Three grants were recently awarded to CPIC for our research work. One of the new grants supports CPIC’s work as part of a study of the health effects of living among abandoned mine waste. While the California Gold Rush of 1849 was profitable for many, contaminants resulting from the extensive gold mining that took place now exist throughout the Gold Country region of Northern California. As part of a community-research collaboration, CPIC Research Scientist Peggy Reynolds, Ph.D., and her team have partnered with Sierra Streams Institute and the University of Reno at Nevada to conduct a pilot study to determine if women living in this region – where breast cancer rates rank in the top ten of all California counties – exhibit higher levels of arsenic and cadmium, two carcinogenic metals pervasive in the region. It is the first human health study conducted in the Gold Country region focused specifically on levels of mining-related toxins in the body.
World Health Organization's 2014 Cancer Report Calls for Stronger Focus on Prevention
Last month, the International Agency for Research on Cancer (IARC), the specialized cancer agency of the World Health Organization, released the World Cancer Report 2014, revealing alarming increases in cancer rates worldwide. Consisting of over 250 leading scientists from more than 40 countries, the Report authors specifically emphasize the need for urgent implementation of efficient cancer prevention strategies. “Despite exciting advances, this Report shows that we cannot treat our way out of the cancer problem,” states Dr. Christopher Wild, Director of IARC and co-editor of the book. “More commitment to prevention and early detection is desperately needed in order to complement improved treatments and address the alarming rise in cancer burden globally.” CPIC is at the forefront of just this kind of work, conducting studies with large data sets to understand the causes of cancer to aid prevention and early detection efforts.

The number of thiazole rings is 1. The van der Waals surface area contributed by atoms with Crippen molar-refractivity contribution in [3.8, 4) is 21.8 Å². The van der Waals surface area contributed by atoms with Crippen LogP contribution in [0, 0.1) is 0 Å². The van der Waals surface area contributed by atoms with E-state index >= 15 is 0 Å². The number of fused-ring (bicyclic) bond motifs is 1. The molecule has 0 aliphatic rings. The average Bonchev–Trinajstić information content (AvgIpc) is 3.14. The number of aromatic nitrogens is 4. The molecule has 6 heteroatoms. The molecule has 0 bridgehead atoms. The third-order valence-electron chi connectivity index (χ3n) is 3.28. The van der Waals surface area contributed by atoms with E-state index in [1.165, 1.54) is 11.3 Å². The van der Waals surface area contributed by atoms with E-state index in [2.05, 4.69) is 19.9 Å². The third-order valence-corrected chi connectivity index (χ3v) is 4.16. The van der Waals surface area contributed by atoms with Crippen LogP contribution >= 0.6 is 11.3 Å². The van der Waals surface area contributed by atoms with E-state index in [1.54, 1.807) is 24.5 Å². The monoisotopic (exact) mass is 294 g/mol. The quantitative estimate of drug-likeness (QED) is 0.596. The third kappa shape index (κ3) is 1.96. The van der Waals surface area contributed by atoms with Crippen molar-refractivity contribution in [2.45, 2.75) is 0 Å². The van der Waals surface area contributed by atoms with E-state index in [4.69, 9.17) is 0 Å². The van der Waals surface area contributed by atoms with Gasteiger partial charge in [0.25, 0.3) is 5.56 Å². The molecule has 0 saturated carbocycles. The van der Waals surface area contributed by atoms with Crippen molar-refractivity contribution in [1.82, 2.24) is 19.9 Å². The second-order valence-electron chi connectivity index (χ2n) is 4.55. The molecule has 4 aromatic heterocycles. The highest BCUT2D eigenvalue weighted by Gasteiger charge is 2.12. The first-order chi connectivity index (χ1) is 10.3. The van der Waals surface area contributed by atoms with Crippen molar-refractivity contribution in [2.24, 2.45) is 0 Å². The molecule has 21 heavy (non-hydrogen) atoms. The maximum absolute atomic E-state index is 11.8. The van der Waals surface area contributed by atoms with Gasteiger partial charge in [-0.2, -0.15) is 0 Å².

CPIC/Stanford-Sponsored Scientific Symposium Fosters Collaboration
On February 10th, researchers from around the country gathered at Stanford for the inaugural Dee West Scientific Symposium, jointly sponsored by CPIC and the Stanford Cancer Institute (SCI). Titled, “The Role of Population-Based Cancer Registries in Cancer Prevention and Control: A Cells-to-Society Approach,” the event emphasized scientific integration of data on genetic and molecular markers, individual behaviors, and the social environment, to strengthen resources for cancer research. CPIC Chief Scientific Officer Ann Hsing, Ph.D., said, “We cannot overemphasize the important role that high-quality population-based data plays in estimating the burden and distribution of cancer, identifying specific cancer-related problems, developing effective cancer prevention and control policies, and providing access to representative study populations.” The event also honored Dee West, Ph.D., Executive Director of the Cancer Registry of Greater California and CPIC Emeritus Research Scientist, for his many accomplishments related to cancer prevention research and population-based cancer registries. Due to the attendees’ overwhelmingly positive response to the event, CPIC and SCI will extend the symposium into an annual event.
© Cancer Prevention Institute of California